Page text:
• The apps: 5/5

Adobe Creative Cloud: Tutorials

Adobe Creative Cloud in use during our tests

The Discover page has a lot of useful information, including tutorials and links to Adobe’s Community forum (Image credit: Adobe)
  • Having a place where you can learn more about some of Adobe’s apps is most welcome - but links force you out of the app and into your web browser.

The ‘Discover’ section isn’t new. In fact, it had its own menu top left of the interface in the previous version, although that menu was pretty subtle and easily missed. Now however, it’s much more front and centre, having its own dedicated space on the left sidebar. This makes it much easier to find and explore.

Seven apps are covered, including Acrobat, Photoshop, Premiere Pro, and Adobe InDesign, and through Discover, you get access to video tutorials, tips and tricks articles. You can also get support from Adobe’s community. Although most videos and live streams can be accessed from within the Creative Cloud interface, clicking on the other two will take you out of this software, and into your web browser. It’s not ideal, and we did find it somewhat disruptive, but the concept and (most of) the implementation is fine. 

  • Tutorials: 3/5

Adobe Creative Cloud: Stock media

Adobe Creative Cloud in use during our tests

A nicely laid out page which merely send you to your web browser should you click on anything (Image credit: Adobe)
  • The ‘Stock & Marketplace’ section looks great and appears to be full of features, yet everything you click on just takes you to your web browser. 

Another important facet of Creative Cloud is its link to Adobe Stock. Click on ‘Stock & Marketplace' to be graced with a busy interface. You’ve got tabs at the top representing various categories, such as Photos, Audio, Templates and Plugins, followed further down by a large search field with the ability to filter your results, and after that, a long list of featured items, represented by large thumbnails.

All this sounds great, but it’s all just a veneer: no matter what you type on, you’ll be taken to a new page in your web browser. Even the search field is window dressing, and typing anything in it also directs to the browser. It’s not the most user-friendly interaction, forcing you to juggle between two apps. Because of this, it feels unfinished, like one of those old Western movie towns, where everything is just facades of buildings, with nothing behind them.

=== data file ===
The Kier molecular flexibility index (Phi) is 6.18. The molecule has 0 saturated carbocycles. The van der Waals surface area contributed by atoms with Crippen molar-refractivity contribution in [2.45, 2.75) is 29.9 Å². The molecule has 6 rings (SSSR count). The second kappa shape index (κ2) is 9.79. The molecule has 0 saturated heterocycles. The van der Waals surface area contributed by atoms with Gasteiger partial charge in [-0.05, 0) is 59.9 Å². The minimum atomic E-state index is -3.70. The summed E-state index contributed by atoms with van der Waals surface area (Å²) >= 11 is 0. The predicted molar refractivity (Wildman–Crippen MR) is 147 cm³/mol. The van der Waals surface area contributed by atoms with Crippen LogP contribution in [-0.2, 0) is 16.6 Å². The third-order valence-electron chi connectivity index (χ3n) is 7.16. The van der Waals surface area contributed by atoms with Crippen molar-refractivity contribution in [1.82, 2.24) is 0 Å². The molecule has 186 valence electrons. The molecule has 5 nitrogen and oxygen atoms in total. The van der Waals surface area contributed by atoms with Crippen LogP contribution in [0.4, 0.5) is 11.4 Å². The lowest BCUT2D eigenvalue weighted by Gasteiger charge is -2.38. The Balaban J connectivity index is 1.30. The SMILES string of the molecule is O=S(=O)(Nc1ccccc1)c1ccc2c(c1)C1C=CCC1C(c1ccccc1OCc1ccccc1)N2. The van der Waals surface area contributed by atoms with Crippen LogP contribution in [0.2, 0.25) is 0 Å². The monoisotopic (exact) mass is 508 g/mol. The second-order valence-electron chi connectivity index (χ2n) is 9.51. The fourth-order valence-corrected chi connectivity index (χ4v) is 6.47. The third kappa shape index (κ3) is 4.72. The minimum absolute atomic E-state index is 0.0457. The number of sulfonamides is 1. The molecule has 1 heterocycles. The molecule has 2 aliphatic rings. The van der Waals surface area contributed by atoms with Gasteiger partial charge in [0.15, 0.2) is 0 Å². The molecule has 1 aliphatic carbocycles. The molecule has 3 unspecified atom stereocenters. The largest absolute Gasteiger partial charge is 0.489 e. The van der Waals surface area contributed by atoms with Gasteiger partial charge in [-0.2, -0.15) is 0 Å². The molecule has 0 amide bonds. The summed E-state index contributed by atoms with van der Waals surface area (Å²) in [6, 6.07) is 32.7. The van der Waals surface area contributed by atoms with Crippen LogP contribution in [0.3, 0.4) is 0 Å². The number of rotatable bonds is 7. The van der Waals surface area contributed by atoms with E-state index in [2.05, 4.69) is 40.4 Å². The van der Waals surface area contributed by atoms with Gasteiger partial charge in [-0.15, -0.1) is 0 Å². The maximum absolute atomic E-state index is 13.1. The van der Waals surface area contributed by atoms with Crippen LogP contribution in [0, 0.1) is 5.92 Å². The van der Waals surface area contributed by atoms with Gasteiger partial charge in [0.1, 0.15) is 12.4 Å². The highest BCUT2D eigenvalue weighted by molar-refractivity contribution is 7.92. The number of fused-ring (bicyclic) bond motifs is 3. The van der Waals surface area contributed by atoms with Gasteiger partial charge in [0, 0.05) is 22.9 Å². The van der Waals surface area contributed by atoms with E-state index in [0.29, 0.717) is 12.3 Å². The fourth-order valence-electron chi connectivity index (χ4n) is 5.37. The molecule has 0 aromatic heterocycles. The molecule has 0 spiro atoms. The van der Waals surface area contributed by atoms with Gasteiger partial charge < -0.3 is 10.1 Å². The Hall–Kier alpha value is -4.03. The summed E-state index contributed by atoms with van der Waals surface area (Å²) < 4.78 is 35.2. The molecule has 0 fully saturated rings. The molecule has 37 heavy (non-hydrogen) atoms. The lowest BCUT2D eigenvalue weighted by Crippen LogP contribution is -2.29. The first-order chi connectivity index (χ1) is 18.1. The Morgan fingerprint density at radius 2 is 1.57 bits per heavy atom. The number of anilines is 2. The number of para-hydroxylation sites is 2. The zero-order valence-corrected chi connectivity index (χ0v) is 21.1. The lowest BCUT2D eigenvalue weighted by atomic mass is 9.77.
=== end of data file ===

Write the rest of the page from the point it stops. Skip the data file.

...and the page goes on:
All in all, Creative Cloud is most useful to keep track of the Adobe apps you’ve installed on your computer, but there are other features which could make it attractive for those seeking information and new media for their project. It’s a shame though that more often than not, Creative Cloud will still take you to a web browser, which is never an ideal interaction. Still, it’s an improvement over the previous version, and the sidebar, and the layout of the information is better than ever. It’s an invaluable control centre for Adobe’s apps, but it could be so much better when it comes to the additional features.

  • Stock media: 3/5

Adobe Creative Cloud: Scorecard

Swipe to scroll horizontally
Row 0 - Cell 0 Row 0 - Cell 1 Row 0 - Cell 2
Pricing & plansFree to use, but requires subscriptions to Adobe apps4
The appsGreat way to manage all your Adobe apps in one place5
TutorialsA nice idea for learning the ropes, but too many links point to the web browser3
Stock mediaAnother good idea that, again, drags you out of the app and into the browser3

Should I buy?

Adobe Creative Cloud in use during our tests

Check which apps need updating, and which version to keep (Image credit: Adobe)

Buy it if...

You have an Adobe subscription, need to manage its apps installed on your computer, browse for relevant information, and look for additional media. 

Don't buy it if...

You're not an Adobe user - and don't need access to all apps and tutorials.

Steve Paris

Steve has been writing about technology since 2003. Starting with Digital Creative Arts, he's since added his tech expertise at titles such as iCreate, MacFormat, MacWorld, MacLife, and TechRadar. His focus is on the creative arts, like website builders, image manipulation, and filmmaking software, but he hasn’t shied away from more business-oriented software either. He uses many of the apps he writes about in his personal and professional life. Steve loves how computers have enabled everyone to delve into creative possibilities, and is always delighted to share his knowledge, expertise, and experience with readers.